# Is there any areas of mathematics that depend on the continuum hypothesis being true? (Or not)

I've been looking up a little bit about the Continuum Hypothesis, I understand that it is independent of $\textbf{ZFC}$, that is, cannot be proved or disproved using the current axioms in $\textbf{ZFC}$.

Is there any mathematics that depend on it being true? Or equivalently not being true? As I understand it, we mostly assume it is true and namely $2^{\aleph_0} = \aleph_1$. Would it be detrimental to mathematics that it were false, that there does exist a set $S$ such that its cardinality lies strictly between $\aleph_0$ and $2^{\aleph_0}$? Would there be a problem if it were found to be such that $2^{\aleph_0 } = \aleph_{27}$ or some other arbitrary number as long it did equal such a number.

Sorry if this has been asked before , couldn't find an answer really. I've only got a limited knowledge in set theory and models.

• I think a possible answer could include small cardinals. – Renan Maneli Mezabarba Mar 22 '17 at 15:44
• Several related questions were asked in the past. Have you searched the site for them? – Asaf Karagila Mar 22 '17 at 15:51
• I've just followed the link in Martín-Blas Pérez Pinilla answer, sorry I didn't see them earlier. Maybe a better question - is there any ramifications to every day maths someone may do when initially studying? Or consequences in the maths relating to sciences? Most of the answers in those threads went a bit over my head. – Mathew Duxbury Mar 22 '17 at 18:28

You clarify your question in a comment:

Is there any ramifications to every day maths someone may do when initially studying?

So let me address that. Since "everyday maths" is an informal term, it's impossible to prove something about it; but I can give a very good argument that the answer is "no." It's somewhat technical, but the gist of it is that if a sentence of everyday maths is provable from CH, or from "not CH", then it's just outright provable.

There are two key concepts at work here, each of them involving a heavy amount of set theory.

The first key concept is forcing. CH is a statement about sets, and as such is either true or false in any model $M$ of ZFC (the axioms of set theory). Now, there may be lots of models of ZFC (in fact, if ZFC is consistent, then there is at least one, and if there is one then there are infinitely many!) Models of ZFC are quite complicated objects, but over time we've learned how to understand them - and in particular, how to "tweak" them. Think about ways of constructing new groups (or rings, or fields) from old ones (e.g. by taking the algebraic closure); forcing is a way of building new models of ZFC from old ones. In particular, we can use forcing to do each of the following:

• Given a model of ZFC in which CH is true, build a new model of ZFC in which CH is false.

• Given a model of ZFC in which CH is false, build a new model of ZFC in which CH is true.

This is the proof that CH is independent from ZFC: the ZFC axioms alone aren't enough to prove or disprove it.

Now we come to the second key concept: absoluteness. An absoluteness result roughly is a statement of the form:

If $V, W$ are models of ZFC which are [related to each other somehow] and $\varphi$ is a [statement of some form], then $V$ and $W$ agree about whether $\varphi$ is true.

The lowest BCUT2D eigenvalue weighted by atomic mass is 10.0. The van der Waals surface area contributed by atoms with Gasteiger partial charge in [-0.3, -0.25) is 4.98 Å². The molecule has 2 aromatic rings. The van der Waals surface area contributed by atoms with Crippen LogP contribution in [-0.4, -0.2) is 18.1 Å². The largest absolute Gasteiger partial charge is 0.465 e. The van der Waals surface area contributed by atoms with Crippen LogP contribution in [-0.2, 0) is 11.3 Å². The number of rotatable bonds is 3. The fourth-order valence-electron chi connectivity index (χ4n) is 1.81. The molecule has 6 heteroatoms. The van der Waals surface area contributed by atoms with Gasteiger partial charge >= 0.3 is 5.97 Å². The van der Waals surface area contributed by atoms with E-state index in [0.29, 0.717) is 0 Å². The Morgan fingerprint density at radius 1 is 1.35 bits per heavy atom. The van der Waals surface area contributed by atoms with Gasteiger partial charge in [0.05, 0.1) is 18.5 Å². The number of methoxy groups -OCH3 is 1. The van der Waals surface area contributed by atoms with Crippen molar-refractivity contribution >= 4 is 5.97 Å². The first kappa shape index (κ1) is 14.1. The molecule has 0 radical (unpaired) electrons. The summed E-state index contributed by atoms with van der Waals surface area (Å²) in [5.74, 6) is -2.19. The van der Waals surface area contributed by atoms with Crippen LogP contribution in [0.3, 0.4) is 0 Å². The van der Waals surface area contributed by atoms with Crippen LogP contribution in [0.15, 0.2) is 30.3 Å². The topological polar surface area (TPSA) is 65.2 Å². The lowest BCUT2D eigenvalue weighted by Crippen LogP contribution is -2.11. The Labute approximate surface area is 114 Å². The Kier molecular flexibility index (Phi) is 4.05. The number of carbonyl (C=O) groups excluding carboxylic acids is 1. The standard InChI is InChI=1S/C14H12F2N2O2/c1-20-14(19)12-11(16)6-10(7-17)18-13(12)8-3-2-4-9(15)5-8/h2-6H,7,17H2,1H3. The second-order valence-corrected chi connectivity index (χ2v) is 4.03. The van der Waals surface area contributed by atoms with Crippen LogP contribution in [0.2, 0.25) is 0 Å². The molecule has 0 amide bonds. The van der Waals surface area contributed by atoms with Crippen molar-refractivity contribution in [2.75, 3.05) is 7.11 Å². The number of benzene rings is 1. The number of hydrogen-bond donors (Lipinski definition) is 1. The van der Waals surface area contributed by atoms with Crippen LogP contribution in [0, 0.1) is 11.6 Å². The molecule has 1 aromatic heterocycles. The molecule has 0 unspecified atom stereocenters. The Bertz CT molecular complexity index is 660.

It turns out that a very strong absoluteness principle holds true for forcing extensions:

• (Shoenfield absoluteness) Suppose $\varphi$ is a $\Pi^1_2$ sentence. If $V$ is gotten from $W$ by forcing, and $\varphi$ is true in either $V$ or $W$, then $\varphi$ is true in both $V$ and $W$.

(Actually Shoenfield absoluteness says even more than this.)

In other words, the truth/falsity of a $\Pi^1_2$ sentence can't be changed by forcing. I'm not going to explain what $\Pi^1_2$ is here, since it's rather technical, but it easily encompasses the vast majority of mathematics done today, even at the research level (for example, all Millenium Problems except the Hodge conjecture are $\Pi^1_2$; the Hodge conjecture is probably also $\Pi^1_2$, but I'm not sure since it's scary-looking).

Now combine the three bullet points above: CH can be "turned on" and "turned off" by forcing (Joel David Hamkins calls such statements "buttons"), and any sentence of everyday mathematics - being $\Pi^1_2$ - can't be changed from true to false or from false to true by forcing. So we get:

If $\varphi$ is a sentence of everyday mathematics provable from ZFC + CH, or provable from ZFC + "not CH", then $\varphi$ is just outright provable from ZFC.

• An improvement in one direction: Any $\Pi^2_1$ sentence (in particular any sentence of second-order arithmetic), if provable in ZFC+CH, is provable in ZFC. The reason is that you can force CH without adding reals. – Andreas Blass Mar 23 '17 at 13:56
• @AndreasBlass Indeed, that's true. And for the OP, the dual fails: "There is a nonconstructible real" is a $\Sigma^1_3$ sentence provable from ZFC + "not CH", but not from ZFC, and $\Sigma^1_3$ is vastly weaker than $\Pi^2_1$. – Noah Schweber Mar 23 '17 at 14:00
• Nice post, Noah. One correction: the statements that can be turned on and then off repeatedly are the switches. A button, in contrast, is a statement that can be made true in such a way that it cannot subsequently be made false in a further extension. "You cannot unpush a button". – JDH Apr 3 '17 at 15:36

In the theory of $C^*$-algebras CH is relevant. See for example Set theory and $C^*$-algebras.

EDIT: see also Continuum Hypothesis $\iff$ ??